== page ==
Bishop uses data from presidential elections to indicate how this sorting has transitioned the country away from one in which political partisans shared locations and coexisted. They even talked to each other about political issues—presumably. The "tribalism" that developed has clearly marked out regions as red/Republican or blue/Democratic. This is represented graphically by highlighting the counties in which a presidential candidate won the popular vote by more than 20% (a landslide).

To insure clarity, the legend for the charts is reproduced here:

This chart for the 1976 election indicates heavy regional Democratic voting in the South. This represents the residual of the heavy Democratic presence in the South that persisted since the Civil War. The effect was undoubtedly accentuated by having a Southerner running on the Democratic ticket. Most of those Southerners would soon turn Republican.

Bishop published his book in 2008, before the election of that year. Consequently he referred to the 2004 election results as "after the sort."

In the paperback edition that came out after the 2008 election, Bishop included a chart for that election and concluded that the sorting had continued.

Bishop provides this analysis in a section added for the paperback edition.

"In 2008, Barack Obama and john McCain pictured themselves as post-partisan candidates, politicians who could reach beyond red and blue division."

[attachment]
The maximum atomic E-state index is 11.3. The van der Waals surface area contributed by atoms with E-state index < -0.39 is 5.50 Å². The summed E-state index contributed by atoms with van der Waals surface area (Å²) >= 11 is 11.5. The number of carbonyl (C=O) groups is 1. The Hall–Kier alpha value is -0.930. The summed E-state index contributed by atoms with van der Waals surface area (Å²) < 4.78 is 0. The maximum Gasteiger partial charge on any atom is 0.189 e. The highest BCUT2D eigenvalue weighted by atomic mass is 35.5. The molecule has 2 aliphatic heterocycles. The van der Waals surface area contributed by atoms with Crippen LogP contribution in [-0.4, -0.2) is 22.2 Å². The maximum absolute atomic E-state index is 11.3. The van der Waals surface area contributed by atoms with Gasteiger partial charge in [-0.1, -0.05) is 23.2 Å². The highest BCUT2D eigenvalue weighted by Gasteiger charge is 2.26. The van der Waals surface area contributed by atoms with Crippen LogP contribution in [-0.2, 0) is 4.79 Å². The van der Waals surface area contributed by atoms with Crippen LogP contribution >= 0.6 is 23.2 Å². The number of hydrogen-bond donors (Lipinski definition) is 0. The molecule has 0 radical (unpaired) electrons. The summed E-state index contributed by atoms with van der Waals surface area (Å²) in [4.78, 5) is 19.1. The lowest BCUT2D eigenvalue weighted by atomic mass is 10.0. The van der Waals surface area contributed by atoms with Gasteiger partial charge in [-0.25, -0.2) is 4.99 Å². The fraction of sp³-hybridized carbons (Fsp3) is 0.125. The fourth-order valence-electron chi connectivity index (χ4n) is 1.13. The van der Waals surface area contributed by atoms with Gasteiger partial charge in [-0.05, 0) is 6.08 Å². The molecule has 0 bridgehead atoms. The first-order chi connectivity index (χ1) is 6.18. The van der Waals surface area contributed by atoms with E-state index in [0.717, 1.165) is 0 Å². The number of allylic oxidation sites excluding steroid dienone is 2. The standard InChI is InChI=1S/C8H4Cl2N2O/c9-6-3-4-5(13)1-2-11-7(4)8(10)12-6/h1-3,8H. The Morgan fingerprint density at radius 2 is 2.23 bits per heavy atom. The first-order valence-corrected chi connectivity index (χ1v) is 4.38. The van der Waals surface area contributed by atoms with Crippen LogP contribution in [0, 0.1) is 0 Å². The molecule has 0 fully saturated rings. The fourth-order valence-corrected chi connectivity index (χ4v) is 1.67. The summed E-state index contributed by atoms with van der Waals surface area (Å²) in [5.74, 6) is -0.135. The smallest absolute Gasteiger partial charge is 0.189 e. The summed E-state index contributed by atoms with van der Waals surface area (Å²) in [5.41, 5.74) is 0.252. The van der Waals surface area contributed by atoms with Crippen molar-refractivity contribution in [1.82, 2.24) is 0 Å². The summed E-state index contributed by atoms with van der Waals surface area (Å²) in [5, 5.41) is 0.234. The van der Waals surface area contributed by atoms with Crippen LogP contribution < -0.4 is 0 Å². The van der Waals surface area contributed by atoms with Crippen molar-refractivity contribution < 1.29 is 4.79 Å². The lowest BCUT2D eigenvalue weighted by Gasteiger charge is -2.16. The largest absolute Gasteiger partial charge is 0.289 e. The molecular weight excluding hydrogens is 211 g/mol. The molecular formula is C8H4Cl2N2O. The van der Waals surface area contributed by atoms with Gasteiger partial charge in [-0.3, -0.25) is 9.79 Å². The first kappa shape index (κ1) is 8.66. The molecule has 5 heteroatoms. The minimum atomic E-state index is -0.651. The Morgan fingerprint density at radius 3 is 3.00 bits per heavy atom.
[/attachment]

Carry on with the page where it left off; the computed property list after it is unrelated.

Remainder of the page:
"They were wrong. America came out of the recent presidential election more divided than it had been in November of 2004. Nationally, political differences from county to county increased in ’08, continuing the movement toward a more politically segregated country that began in the mid 1970s."

States became more firmly red or blue.

"The number of states where a candidate won by more than 10 points increased, from 19 states in ’76 to 29 in 2004 to 36 in ’08."

The number of states that were not reliably either red or blue continued to decline.

"And there were fewer states where the vote between Democrats and Republicans was at all close (less than five points)—20 states in 1976, 11 in 2004, 7 in ’08."

These states remained close only because their regionally-segregated populations happened to be about equal. In effect, it is these "undecided" states that determine the election. The votes cast by most people are worthless, while a handful of voters in a few places determine who is elected president.

What has this isolation contributed to the character of our political discourse? Bishop provides this quote:

"In mid-October [2008], just a few weeks before the election, pollster Peter Hart found that more than a third of each candidate’s supporters reported that they had grown to ‘detest’ their opponent. ‘How do you knit a nation back together with this kind of animosity?’ Hart asked."

Bishop provides considerable detail about this sorting process. There are anthropological, sociological, and economic factors involved. It makes a fascinating read. What is presented here is just enough detail to provide some insight into how our country became so polarized.

More will be coming.